So, what can marketers learn from the brands embracing the opportunity of the Participation Age?
Purpose gives leading brands the edge
Tesla (pictured above) is the new leader of the Index, knocking Apple off the top spot for the first time in nearly a decade. Tesla outperforms on all purpose-related levers – people see it as a brand that “helps them make a positive difference to the world”, while 77% feel they are “shaping the future”.
Overall, brands putting sustainability at the forefront of their proposition outperform their competitors. Sustainable fashion brand Allbirds is the number one brand among millennials, Oatly is the number one food brand in the US (way ahead of Coke) and Ikea has risen sharply. It seems that consumers value brands that are actively leading the way—each of these brands performs strongly against the lever “introducing people to new issues and ideas”.
B2B customers lean in the most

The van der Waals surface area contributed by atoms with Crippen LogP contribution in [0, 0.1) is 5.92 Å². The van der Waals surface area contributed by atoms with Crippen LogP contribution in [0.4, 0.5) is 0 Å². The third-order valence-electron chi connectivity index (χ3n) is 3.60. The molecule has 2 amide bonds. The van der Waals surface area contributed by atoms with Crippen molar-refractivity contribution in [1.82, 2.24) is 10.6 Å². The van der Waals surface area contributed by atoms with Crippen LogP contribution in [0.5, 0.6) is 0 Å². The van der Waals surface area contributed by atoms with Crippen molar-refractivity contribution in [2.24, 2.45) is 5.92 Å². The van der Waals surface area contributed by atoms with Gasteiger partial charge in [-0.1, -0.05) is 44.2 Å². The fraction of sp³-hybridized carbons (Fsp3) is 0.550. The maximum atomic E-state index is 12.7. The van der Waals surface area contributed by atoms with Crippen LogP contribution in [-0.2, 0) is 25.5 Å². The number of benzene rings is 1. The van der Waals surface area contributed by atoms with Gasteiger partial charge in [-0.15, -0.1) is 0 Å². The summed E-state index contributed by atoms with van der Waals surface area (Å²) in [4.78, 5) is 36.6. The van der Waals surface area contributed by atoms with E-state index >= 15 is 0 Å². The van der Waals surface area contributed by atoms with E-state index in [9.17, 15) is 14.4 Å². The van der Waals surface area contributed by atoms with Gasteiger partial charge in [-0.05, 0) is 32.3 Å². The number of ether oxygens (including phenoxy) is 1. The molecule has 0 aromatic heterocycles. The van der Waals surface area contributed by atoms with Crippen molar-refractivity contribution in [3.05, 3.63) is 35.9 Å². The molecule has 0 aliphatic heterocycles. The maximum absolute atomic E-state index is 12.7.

As the world of work is turned upside down by the pandemic, a new generation of digital-first B2B brands is harnessing the power of participation to embed themselves in the new normal of business. Transformation partner Alight was advocated by 80% of the B2B purchasers, while more than 70% felt that controversial data innovator Palantir had introduced them to “challenging new ideas”.
Overall, number one B2B brand Splunk provides a participation masterclass by combining demand-gen innovation with a clear, fun and distinctive cultural voice. The big data company that also boasts it is “the world’s 11th largest T-shirt company” has managed to make four out of five people feel “part of a community”. When comparing the data, Iris found that these brands outperformed even the most iconic consumer brands in the Index, while their lead over the old guard of HP, WebEx and even LinkedIn is significant.
In CX, emotional engagement matters
For those marketers who see first-party data as the answer, the study has another warning: the number of consumers prepared to share their data with brands has declined 33% since 2018.